The present invention is further described by reference to the following specific, non-limiting example.
A natural loom-state greige cotton fabric was coated with an aqueous solution of "ETERNA COPPER #120" powder produced by Atlantic Powdered Metals, Inc. of New York, N.Y. and "METALLIC BINDER 113" of Polymer Industries of Greenville, S.C. The properties of the "ETERNA COPPER #120" powder utilized were as follows:
Purity: 99% copper with trace amounts of zinc and/or tin
Particle size: 33 to 44 microns
Heat stability: 300° C. to 320° C.
Screen analysis: 98% through 200 mesh
Specific gravity: 88
The properties of the binder utilized were as follows:
Appearance: white viscous emulsion
Viscosity: 6 to 8,000 cps
Boiling point: Approximately 212° F.
Specific gravity: 1.04
The copper powder was coated with silicate prior to introduction into the solution to impede discoloration.
The formulation employed for the coating was as follows:
"METALLIC BINDER 113" (X354-13) binder--95 lbs
"ETERNA COPPER #120" powder--12 lbs
"SPECTRACHEM THICKENER NO. W6948B"--3 pints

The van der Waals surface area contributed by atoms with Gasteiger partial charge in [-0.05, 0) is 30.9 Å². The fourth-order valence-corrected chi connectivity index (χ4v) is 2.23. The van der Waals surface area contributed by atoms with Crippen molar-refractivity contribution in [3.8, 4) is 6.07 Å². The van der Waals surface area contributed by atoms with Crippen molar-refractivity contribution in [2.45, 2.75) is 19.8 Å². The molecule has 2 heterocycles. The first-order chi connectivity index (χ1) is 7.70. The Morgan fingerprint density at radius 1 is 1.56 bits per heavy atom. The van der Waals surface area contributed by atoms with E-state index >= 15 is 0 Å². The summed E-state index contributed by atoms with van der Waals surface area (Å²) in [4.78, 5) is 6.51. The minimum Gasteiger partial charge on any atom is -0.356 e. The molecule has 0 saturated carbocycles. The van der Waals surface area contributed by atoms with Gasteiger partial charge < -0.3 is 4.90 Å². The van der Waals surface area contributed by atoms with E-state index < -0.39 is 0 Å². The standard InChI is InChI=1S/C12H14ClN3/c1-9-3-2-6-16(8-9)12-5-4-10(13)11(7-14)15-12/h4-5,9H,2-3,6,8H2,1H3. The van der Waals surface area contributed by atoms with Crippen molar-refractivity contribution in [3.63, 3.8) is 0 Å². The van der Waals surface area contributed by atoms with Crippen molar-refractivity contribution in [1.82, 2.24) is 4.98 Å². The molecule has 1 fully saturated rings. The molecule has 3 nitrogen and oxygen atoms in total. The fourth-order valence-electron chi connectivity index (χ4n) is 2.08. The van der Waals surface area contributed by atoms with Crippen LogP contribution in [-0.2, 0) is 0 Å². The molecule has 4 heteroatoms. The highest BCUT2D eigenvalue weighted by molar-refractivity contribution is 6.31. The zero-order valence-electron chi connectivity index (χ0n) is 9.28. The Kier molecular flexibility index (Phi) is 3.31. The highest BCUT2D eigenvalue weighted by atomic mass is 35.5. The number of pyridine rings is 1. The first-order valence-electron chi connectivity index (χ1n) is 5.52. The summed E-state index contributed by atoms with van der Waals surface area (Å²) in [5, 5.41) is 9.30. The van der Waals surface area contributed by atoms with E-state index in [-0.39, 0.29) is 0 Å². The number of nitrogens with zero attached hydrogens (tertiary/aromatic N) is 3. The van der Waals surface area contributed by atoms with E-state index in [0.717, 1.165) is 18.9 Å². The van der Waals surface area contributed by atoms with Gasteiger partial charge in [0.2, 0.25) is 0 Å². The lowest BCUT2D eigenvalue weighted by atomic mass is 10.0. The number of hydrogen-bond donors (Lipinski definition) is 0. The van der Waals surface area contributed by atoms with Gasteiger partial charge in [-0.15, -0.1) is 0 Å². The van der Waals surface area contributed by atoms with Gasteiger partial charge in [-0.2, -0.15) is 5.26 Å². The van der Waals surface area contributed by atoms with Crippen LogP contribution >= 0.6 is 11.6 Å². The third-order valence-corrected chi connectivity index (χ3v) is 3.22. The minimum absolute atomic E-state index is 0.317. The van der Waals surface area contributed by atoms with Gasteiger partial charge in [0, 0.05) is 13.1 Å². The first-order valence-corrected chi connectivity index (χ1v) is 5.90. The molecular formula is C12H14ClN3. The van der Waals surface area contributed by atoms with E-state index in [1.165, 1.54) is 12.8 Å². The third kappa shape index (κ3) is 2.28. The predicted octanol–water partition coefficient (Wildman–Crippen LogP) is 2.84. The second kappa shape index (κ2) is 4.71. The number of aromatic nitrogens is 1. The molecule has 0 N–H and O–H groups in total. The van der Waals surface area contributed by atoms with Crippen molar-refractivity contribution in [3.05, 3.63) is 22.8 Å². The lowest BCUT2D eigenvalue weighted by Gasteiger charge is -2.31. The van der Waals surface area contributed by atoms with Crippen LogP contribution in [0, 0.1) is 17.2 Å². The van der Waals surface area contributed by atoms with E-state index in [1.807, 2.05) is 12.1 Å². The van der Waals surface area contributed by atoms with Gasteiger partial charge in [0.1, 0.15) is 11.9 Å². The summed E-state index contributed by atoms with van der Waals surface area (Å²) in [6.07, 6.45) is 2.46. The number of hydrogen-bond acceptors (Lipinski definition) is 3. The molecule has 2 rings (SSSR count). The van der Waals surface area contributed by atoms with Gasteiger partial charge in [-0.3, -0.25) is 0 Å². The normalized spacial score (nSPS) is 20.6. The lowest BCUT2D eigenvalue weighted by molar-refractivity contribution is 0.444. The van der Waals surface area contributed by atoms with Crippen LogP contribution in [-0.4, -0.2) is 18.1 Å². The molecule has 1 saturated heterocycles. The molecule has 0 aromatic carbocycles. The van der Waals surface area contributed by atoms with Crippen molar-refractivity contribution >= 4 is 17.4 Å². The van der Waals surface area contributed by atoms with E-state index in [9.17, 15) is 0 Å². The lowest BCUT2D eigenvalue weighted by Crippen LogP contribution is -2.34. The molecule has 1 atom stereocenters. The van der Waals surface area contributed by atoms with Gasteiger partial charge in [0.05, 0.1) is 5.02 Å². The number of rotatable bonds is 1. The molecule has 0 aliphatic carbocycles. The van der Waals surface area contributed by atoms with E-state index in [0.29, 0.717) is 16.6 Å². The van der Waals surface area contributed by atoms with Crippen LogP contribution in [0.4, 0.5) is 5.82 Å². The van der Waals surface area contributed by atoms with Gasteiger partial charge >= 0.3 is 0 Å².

Water and thickner were first homogenized together. The binder was then added and the resultant mixture was then homogenized. The copper powder was then introduced into the mixture and once again the resultant mixture was homogenized.
The coating was applied to the fabric by use of a rotary screen printer. After coating, the web was dried in a multi-pass dryer at approximately 325° F. to 350° F.
The present invention may be embodied in other specific forms without departing from the spirit or essential attributes thereof and, accordingly, reference should be made to the appended claims, rather than to the foregoing specification, as indicating the scope of the invention.
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|U.S. Classification||38/140, 442/228, 428/328|
|Cooperative Classification||Y10T442/3382, Y10T428/256, D06F83/00|
|Mar 4, 1988||FPAY||Fee payment|
Year of fee payment: 4
|May 11, 1992||FPAY||Fee payment|
Year of fee payment: 8
|May 28, 1996||FPAY||Fee payment|
Year of fee payment: 12